Mobile Phone Photo Tip – Panoramic Photos

Since we’re working on content for a mobile phone photo course, it’s a great time to share a few simple tips on getting better panoramic images from your phone’s camera.

I personally love photographing panoramic images with my Iphone and think they do a phenomenal job of seamlessly stitching panoramas together. Below are a few recent panos I created with my Iphone:

Panroamas can be great for interior shots where you can't quite sqeeze everything into a nomral shot

Panroamas can be great for interior shots where you can’t quite sqeeze everything into a nomral shot

Panoramas create a unique perspective for scenic shots

Panoramas create a unique perspective for scenic shots

Another scenic shot that just needed a panoramic to do it justice

Another scenic shot that just needed a panoramic to do it justice

Iphone panoramas can be great for large groups

Panoramas can be great for large groups or events

Iphone panoramas are espcially great for scenic photos

Panoramas are especially great for scenic photos

The first tip for creating a great panoramic image from your phone camera is to get an Iphone! Only kidding, other phones do great panos as well, but the Iphone just seems to do it really well.

  1. The real first tip is to rotate the phone so you’re shooting in vertical or portrait orientation. This lets you capture more “real estate” vertically in the image and since you’re going to be sweeping left or right, you need to maximize what you can include top to bottom in the image. Yep, that’s a simple one, but it’s technique that a lot of people don’t utilize.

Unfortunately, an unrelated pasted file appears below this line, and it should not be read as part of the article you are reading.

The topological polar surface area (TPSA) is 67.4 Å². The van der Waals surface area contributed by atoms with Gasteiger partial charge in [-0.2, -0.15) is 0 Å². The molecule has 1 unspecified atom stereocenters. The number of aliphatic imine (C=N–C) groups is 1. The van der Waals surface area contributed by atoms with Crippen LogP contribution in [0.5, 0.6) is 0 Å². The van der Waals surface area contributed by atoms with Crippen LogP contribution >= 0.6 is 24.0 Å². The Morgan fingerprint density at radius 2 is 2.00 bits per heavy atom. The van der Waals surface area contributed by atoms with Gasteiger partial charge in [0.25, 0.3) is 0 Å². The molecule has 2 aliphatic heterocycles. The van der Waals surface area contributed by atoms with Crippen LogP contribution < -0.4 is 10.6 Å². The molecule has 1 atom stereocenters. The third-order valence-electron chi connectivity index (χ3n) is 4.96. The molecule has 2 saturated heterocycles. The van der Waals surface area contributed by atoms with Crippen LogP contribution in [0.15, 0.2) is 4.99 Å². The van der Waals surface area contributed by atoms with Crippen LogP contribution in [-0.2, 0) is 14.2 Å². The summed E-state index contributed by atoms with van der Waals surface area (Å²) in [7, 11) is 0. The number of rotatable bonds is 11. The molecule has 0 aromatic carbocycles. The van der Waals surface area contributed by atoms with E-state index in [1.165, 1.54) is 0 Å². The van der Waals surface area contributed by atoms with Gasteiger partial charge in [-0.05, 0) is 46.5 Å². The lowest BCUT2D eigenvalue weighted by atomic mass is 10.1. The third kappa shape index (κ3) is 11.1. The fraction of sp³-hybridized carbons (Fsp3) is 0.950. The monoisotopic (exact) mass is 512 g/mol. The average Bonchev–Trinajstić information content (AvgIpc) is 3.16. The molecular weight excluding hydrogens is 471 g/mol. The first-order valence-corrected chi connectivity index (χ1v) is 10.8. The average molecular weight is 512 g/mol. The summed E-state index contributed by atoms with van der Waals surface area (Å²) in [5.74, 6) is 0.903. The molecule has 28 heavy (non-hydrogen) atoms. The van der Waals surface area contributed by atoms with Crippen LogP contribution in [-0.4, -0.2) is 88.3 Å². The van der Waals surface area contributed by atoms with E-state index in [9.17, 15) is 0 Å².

2. Number two is composition. You need a little composition for the image to have impact, so think about horizon line placement and have some elements at either side of the image, or both, to create some boundaries, book ends, etc. Check out one of my previous posts on composition here for more info on the rule of thirds.
  3. At number three is another key technique to make sure your panos turn out nice. When you’re panning, you need to pan slow & steady (to allow the software to seamlessly stitch your pano). Also, keep the horizon line steady while panning; In other words, don’t move the camera up and down.

Hope you enjoyed! Stay tuned and we’ll tell you how to edit your mobile images to have some color pop and texture like the ones I posted here.


Mobile phone photography, photography classes Raleigh, Wake Tech photography classes, photography courses Raleigh,

Photography Class Photo Shoot

A couple of fun shots from the photography class trip downtown last night. The students love the field trip photo shoot and I love to see them putting all the classroom info together and applying it to create some great photos. I love facilitating those “light bulb” moments in photography!

Capitol_Photo_Class_Shoot-1014 Capitol_Photo_Class_Shoot-1034-Edit


Fine Art

Recently I was going through & selecting a few fine art images for a potential display at a hospital and thought I would share a few of them, because what’s the point in having something cool, if you can’t share it, right?. Love going back through images like this. It takes you back to that trip or spot, but I find myself wanting to tweak and edit the images, just a little here, just a little there – there always seems to be something I could have done better. But, that’s what makes the next image better than the last. Enjoy!

Surf City Sunrise

Surf City Sunrise

Grand Canal - Venice Italy

Grand Canal – Venice Italy

Linville Falls - Linville NC

Linville Falls – Linville NC